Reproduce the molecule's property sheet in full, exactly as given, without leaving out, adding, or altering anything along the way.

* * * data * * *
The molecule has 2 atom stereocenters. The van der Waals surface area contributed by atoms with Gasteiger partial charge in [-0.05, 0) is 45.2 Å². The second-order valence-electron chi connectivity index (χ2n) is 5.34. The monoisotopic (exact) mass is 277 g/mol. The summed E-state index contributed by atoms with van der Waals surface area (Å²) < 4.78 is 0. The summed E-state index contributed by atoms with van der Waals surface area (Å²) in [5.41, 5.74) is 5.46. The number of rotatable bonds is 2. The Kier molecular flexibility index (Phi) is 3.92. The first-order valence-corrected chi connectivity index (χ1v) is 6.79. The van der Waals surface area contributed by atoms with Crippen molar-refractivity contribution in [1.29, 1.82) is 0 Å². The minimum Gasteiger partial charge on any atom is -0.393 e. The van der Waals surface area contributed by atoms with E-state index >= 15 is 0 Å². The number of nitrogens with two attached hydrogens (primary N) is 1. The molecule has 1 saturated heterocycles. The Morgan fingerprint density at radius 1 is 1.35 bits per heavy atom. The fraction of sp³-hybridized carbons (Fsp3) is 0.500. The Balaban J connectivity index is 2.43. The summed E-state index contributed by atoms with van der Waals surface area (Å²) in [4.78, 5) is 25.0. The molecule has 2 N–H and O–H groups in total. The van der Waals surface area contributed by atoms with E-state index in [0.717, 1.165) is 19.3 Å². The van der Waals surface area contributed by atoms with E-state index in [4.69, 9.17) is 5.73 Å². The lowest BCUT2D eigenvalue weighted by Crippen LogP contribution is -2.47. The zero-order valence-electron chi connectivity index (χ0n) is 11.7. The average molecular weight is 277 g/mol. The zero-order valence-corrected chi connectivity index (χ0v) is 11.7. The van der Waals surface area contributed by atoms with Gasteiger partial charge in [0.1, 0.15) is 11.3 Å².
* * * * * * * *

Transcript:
The molecule has 2 atom stereocenters. The van der Waals surface area contributed by atoms with Gasteiger partial charge in [-0.05, 0) is 45.2 Å². The second-order valence-electron chi connectivity index (χ2n) is 5.34. The monoisotopic (exact) mass is 277 g/mol. The summed E-state index contributed by atoms with van der Waals surface area (Å²) < 4.78 is 0. The summed E-state index contributed by atoms with van der Waals surface area (Å²) in [5.41, 5.74) is 5.46. The number of rotatable bonds is 2. The Kier molecular flexibility index (Phi) is 3.92. The first-order valence-corrected chi connectivity index (χ1v) is 6.79. The van der Waals surface area contributed by atoms with Crippen molar-refractivity contribution in [1.29, 1.82) is 0 Å². The minimum Gasteiger partial charge on any atom is -0.393 e. The van der Waals surface area contributed by atoms with E-state index >= 15 is 0 Å². The number of nitrogens with two attached hydrogens (primary N) is 1. The molecule has 1 saturated heterocycles. The Morgan fingerprint density at radius 1 is 1.35 bits per heavy atom. The fraction of sp³-hybridized carbons (Fsp3) is 0.500. The Balaban J connectivity index is 2.43. The summed E-state index contributed by atoms with van der Waals surface area (Å²) in [4.78, 5) is 25.0. The molecule has 2 N–H and O–H groups in total. The van der Waals surface area contributed by atoms with E-state index in [0.717, 1.165) is 19.3 Å². The van der Waals surface area contributed by atoms with E-state index in [4.69, 9.17) is 5.73 Å². The lowest BCUT2D eigenvalue weighted by Crippen LogP contribution is -2.47. The zero-order valence-electron chi connectivity index (χ0n) is 11.7. The average molecular weight is 277 g/mol. The zero-order valence-corrected chi connectivity index (χ0v) is 11.7. The van der Waals surface area contributed by atoms with Gasteiger partial charge in [0.1, 0.15) is 11.3 Å².